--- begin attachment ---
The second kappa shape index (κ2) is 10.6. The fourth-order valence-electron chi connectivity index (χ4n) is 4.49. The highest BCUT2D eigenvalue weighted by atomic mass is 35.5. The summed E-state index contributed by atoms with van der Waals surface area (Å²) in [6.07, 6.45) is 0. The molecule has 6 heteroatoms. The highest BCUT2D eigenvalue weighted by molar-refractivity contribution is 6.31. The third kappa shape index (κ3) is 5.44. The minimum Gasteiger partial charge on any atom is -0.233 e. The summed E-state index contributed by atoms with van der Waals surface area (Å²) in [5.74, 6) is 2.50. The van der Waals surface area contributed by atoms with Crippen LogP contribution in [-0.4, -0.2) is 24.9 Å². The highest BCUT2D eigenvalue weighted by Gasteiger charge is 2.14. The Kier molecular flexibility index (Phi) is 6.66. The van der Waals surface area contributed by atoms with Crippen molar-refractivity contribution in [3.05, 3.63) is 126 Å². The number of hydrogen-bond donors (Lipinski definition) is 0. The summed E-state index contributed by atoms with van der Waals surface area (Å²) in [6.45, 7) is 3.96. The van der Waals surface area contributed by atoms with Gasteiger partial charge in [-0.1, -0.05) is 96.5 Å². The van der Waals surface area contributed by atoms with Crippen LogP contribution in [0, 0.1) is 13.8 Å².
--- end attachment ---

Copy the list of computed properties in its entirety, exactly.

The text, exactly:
The second kappa shape index (κ2) is 10.6. The fourth-order valence-electron chi connectivity index (χ4n) is 4.49. The highest BCUT2D eigenvalue weighted by atomic mass is 35.5. The summed E-state index contributed by atoms with van der Waals surface area (Å²) in [6.07, 6.45) is 0. The molecule has 6 heteroatoms. The highest BCUT2D eigenvalue weighted by molar-refractivity contribution is 6.31. The third kappa shape index (κ3) is 5.44. The minimum Gasteiger partial charge on any atom is -0.233 e. The summed E-state index contributed by atoms with van der Waals surface area (Å²) in [5.74, 6) is 2.50. The van der Waals surface area contributed by atoms with Crippen LogP contribution in [-0.4, -0.2) is 24.9 Å². The highest BCUT2D eigenvalue weighted by Gasteiger charge is 2.14. The Kier molecular flexibility index (Phi) is 6.66. The van der Waals surface area contributed by atoms with Crippen molar-refractivity contribution in [3.05, 3.63) is 126 Å². The number of hydrogen-bond donors (Lipinski definition) is 0. The summed E-state index contributed by atoms with van der Waals surface area (Å²) in [6.45, 7) is 3.96. The van der Waals surface area contributed by atoms with Gasteiger partial charge in [-0.1, -0.05) is 96.5 Å². The van der Waals surface area contributed by atoms with Crippen LogP contribution in [0, 0.1) is 13.8 Å².